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 5 minutes

The Oscillator: The Heart of Every Watch

By René Herold

Whether you open up a church clock, pocket watch, mechanical watch, or quartz wristwatch, you’re bound to find an oscillator. Although this assembly can look and work differently depending on the timekeeping device it’s used in, its purpose is always the same: to set as precise and steady a pace as possible. In this article, we’re digging deep into the common oscillator types in the watch world, explaining how they work as well as their pros and cons.

What is an oscillator?

Broadly speaking, an oscillator is a mechanism that transforms energy into a periodic oscillation. This movement usually takes place around a central point, which is almost always the oscillator’s idle position. The oscillators used in timekeeping devices generate a harmonic damped oscillation. This means that the oscillation is very regular and, unless supplied with sufficient energy, will continue to lose momentum until it eventually stops.

In mechanical wristwatches and pocket watches, the balance wheel takes on the role of oscillator, while church clocks and grandfather clocks with mechanical movements typically use a pendulum. Quartz watches and smartwatches have a quartz crystal to set their rhythm. In any case, the faster the oscillator is, the higher the frequency and thus the more precise the timekeeping device is.

How Different Oscillators Work

Let’s take a closer look at the most common kinds of oscillators. To keep things simple, we’ll focus on oscillator systems used in wristwatches. The balance wheel and the quartz oscillator are by far the most widely used.

The Balance Wheel

Die Unruh einer Taschenuhr mit Handaufzug
A balance wheel in a manual pocket watch.

The balance wheel was patented way back in 1675. It was developed by Dutch scientist Christiaan Huygens, who had already gained recognition for his work in the development of pendulum clocks.

The balance wheel consists of a balance rim, hairspring, and central balance staff. The rim, usually a thin ring, is moved back and forth by the hairspring, which is made of a wafer-thin wire. This movement is used to release the escapement, which regulates the flow of energy in the watch, at regular intervals. This energy is then transferred to the gear train and finally to the hands of the watch. Depending on the construction, this process repeats at a frequency of 2.5 Hz to 5 Hz, or between 18,000 and 36,000 vibrations per hour (vph). The industry standard for modern mechanical movements is currently between 21,600 and 28,800 vph, i.e., 3.5 and 4 Hz.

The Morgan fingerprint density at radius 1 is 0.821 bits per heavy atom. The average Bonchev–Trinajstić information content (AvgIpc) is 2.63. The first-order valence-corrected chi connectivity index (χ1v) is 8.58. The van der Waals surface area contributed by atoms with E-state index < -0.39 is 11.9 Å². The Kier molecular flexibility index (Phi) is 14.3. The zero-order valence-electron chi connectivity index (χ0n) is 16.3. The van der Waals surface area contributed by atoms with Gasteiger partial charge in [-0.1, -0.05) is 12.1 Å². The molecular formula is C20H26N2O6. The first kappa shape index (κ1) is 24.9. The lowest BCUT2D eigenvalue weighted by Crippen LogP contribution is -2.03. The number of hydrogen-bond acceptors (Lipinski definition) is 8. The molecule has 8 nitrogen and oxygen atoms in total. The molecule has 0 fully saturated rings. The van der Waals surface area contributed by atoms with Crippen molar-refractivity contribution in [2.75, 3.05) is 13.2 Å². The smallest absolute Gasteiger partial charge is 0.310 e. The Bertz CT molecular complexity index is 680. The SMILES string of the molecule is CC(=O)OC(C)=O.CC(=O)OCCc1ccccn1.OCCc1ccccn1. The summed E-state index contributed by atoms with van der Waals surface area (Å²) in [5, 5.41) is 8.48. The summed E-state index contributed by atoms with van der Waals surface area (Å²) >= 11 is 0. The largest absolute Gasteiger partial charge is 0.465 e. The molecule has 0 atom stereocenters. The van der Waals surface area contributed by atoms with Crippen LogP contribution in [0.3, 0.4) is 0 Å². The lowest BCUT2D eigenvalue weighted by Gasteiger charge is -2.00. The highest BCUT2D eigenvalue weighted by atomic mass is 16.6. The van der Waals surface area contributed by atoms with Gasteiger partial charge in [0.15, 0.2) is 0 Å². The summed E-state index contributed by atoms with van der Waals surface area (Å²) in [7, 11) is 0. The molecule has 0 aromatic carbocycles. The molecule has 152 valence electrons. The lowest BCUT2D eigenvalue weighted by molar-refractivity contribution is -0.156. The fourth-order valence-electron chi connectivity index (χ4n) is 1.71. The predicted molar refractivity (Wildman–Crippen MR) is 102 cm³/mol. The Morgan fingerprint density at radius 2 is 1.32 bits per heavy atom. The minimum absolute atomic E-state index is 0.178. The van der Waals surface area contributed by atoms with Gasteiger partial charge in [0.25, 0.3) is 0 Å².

Since the balance wheel’s main task is to ensure that the watch runs precisely, its rate of oscillation needs to be fine-tuned. The watchmaker must therefore ensure that the oscillation is as even as possible and that the amplitude, i.e., the maximum deflection of the balance wheel, is neither too large nor too small. The corresponding adjustments are usually made using regulators, which are used to tweak the tension of the hairspring. Another option is to attach small weights to the balance rim to compensate for any imbalances.

To prevent the balance wheel from being knocked out of sync by harsh shocks and vibrations, it’s usually fitted with a shock protection system. However, this system still doesn’t guarantee 100% immunity, which is why watches with mechanical calibers are generally not suitable for most sports. If the balance spring is made of magnetic material, you’ll also need to steer clear of magnetic fields, which can wreak havoc on the watch.

Pros and Cons: Balance Wheel

  • In use for 350 years
  • Holds up forever with good maintenance
  • Doesn’t need batteries
  • Lends watches their distinctive ticking
  • Showcases fine mechanical craftsmanship
  • Usually not as accurate as quartz oscillators
  • Higher maintenance
  • Susceptible to shocks
  • Power reserve is relatively low
  • Can be susceptible to magnetic fields depending on material